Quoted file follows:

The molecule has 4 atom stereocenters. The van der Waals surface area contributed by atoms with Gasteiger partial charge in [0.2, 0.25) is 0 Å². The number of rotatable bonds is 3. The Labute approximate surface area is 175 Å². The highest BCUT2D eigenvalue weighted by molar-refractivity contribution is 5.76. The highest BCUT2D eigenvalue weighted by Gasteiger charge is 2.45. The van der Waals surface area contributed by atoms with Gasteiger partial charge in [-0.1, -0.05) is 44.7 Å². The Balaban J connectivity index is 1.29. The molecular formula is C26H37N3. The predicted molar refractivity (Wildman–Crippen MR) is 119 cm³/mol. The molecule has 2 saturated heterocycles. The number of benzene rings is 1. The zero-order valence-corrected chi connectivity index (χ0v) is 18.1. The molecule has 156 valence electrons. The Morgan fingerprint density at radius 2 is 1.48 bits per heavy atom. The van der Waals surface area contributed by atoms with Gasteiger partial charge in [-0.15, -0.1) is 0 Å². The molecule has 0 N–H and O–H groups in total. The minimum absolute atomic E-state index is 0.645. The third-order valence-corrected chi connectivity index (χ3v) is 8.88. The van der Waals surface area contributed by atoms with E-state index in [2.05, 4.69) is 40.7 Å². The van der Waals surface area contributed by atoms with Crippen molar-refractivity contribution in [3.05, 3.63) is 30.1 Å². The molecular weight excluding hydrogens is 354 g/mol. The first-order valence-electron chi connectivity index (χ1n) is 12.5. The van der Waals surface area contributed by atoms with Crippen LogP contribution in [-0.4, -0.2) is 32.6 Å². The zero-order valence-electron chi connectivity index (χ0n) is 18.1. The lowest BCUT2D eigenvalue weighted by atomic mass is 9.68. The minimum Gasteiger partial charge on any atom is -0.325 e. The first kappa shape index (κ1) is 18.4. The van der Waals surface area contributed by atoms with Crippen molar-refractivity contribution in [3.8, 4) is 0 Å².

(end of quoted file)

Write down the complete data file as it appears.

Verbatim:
The molecule has 4 atom stereocenters. The van der Waals surface area contributed by atoms with Gasteiger partial charge in [0.2, 0.25) is 0 Å². The number of rotatable bonds is 3. The Labute approximate surface area is 175 Å². The highest BCUT2D eigenvalue weighted by molar-refractivity contribution is 5.76. The highest BCUT2D eigenvalue weighted by Gasteiger charge is 2.45. The van der Waals surface area contributed by atoms with Gasteiger partial charge in [-0.1, -0.05) is 44.7 Å². The Balaban J connectivity index is 1.29. The molecular formula is C26H37N3. The predicted molar refractivity (Wildman–Crippen MR) is 119 cm³/mol. The molecule has 2 saturated heterocycles. The number of benzene rings is 1. The zero-order valence-corrected chi connectivity index (χ0v) is 18.1. The molecule has 156 valence electrons. The Morgan fingerprint density at radius 2 is 1.48 bits per heavy atom. The van der Waals surface area contributed by atoms with Gasteiger partial charge in [-0.15, -0.1) is 0 Å². The molecule has 0 N–H and O–H groups in total. The minimum absolute atomic E-state index is 0.645. The third-order valence-corrected chi connectivity index (χ3v) is 8.88. The van der Waals surface area contributed by atoms with E-state index in [2.05, 4.69) is 40.7 Å². The van der Waals surface area contributed by atoms with Crippen molar-refractivity contribution in [3.05, 3.63) is 30.1 Å². The molecular weight excluding hydrogens is 354 g/mol. The first-order valence-electron chi connectivity index (χ1n) is 12.5. The van der Waals surface area contributed by atoms with Crippen LogP contribution in [-0.4, -0.2) is 32.6 Å². The zero-order valence-electron chi connectivity index (χ0n) is 18.1. The lowest BCUT2D eigenvalue weighted by atomic mass is 9.68. The minimum Gasteiger partial charge on any atom is -0.325 e. The first kappa shape index (κ1) is 18.4. The van der Waals surface area contributed by atoms with Crippen molar-refractivity contribution in [3.8, 4) is 0 Å².